Then you can share the graph here.

Thanks Kazim.

The issue with having Player and Coach on club, is that a club can have many Players and Coaches. I can add these, and make them ‘lists of…’ but I wasn’t confident that this was the best way to handle the relationship…

My User type definitely has Player and Coach as data fields.

I think it is looking something like this:

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Hi, what is that profile means. As I am not familiar with this. Does each profile means something like league e.g. UEFA Champions League in Football.

Relationship looks like this to me -

i have a better 1.
different than previous 2.

  • person
  • contract
    ( where contract record position/roles, period )
    You can stuff statistic inside contract.

But all person is person, you can list out by filtering contract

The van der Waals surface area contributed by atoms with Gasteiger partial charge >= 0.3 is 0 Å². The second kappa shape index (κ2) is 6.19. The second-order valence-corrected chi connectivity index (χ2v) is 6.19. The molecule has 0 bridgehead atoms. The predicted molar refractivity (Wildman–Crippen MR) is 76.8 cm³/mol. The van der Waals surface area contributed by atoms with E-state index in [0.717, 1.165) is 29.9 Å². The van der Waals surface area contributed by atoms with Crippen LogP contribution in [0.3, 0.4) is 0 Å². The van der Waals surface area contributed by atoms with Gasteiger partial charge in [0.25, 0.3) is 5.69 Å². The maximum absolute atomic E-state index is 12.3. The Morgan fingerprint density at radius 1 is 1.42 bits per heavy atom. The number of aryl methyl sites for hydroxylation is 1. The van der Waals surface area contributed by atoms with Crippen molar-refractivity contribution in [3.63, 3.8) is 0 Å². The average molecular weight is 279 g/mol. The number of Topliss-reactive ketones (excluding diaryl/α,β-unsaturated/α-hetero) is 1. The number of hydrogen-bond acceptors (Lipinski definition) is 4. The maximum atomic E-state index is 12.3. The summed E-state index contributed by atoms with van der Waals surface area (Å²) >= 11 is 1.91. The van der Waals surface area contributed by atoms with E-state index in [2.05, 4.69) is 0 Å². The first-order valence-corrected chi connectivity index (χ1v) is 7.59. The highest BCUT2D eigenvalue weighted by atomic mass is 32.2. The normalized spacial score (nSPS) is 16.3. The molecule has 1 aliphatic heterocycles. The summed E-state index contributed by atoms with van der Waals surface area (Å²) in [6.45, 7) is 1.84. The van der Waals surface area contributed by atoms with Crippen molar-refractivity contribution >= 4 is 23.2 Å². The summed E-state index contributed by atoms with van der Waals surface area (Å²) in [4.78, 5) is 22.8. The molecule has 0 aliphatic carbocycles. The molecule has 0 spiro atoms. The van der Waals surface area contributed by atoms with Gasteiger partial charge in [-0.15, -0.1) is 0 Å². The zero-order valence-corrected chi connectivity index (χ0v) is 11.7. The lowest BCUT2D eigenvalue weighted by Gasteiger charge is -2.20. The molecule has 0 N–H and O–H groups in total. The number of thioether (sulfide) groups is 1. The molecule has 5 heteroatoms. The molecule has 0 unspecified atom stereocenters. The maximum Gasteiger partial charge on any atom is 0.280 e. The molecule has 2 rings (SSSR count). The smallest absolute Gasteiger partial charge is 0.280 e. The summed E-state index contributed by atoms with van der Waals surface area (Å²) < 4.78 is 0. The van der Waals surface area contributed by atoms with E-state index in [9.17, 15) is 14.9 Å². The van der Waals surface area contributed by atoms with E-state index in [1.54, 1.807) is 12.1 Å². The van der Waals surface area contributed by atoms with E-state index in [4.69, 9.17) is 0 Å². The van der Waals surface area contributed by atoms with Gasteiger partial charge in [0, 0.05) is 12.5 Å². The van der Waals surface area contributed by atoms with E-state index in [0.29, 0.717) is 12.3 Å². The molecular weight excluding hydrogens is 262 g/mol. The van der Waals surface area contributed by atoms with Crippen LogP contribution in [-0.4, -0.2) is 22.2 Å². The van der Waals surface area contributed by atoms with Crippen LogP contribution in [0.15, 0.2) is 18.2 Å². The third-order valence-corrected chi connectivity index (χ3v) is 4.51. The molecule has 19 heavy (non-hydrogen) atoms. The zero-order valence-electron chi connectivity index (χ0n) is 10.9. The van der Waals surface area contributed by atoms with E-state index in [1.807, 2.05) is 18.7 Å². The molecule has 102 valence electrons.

so, there is no transition needed if a player convert to coach.

‘Player Profile’, and then ‘Player Profile (Sport Name)’ was my attempt at capturing the unique details required for each sport.

Of course I could just put everything in a Player Profile, however, the fields would get to an unmanageable amount and wouldn’t be very neat.

The reason behind having different profiles for each role (player vs coach), is that again I was trying to avoid having a large amount of fields on a single table. @zhihong0321 suggestion to just have contract is kind of where I was going with the ‘Player - Club Relationship’ table, although by cutting out the profile this leaves me without the ability to capture deep and specific information tailored to each sport…

Ok so I’ve done a bit more work and thinking, ready for more feedback/interrogation if anyone has time time.

Following is my draft Logical Data Model - right now I’m mostly needing feedback around tables/entities, foreign keys, structure as opposed to fields…

Some of the use cases I am trying to cater for: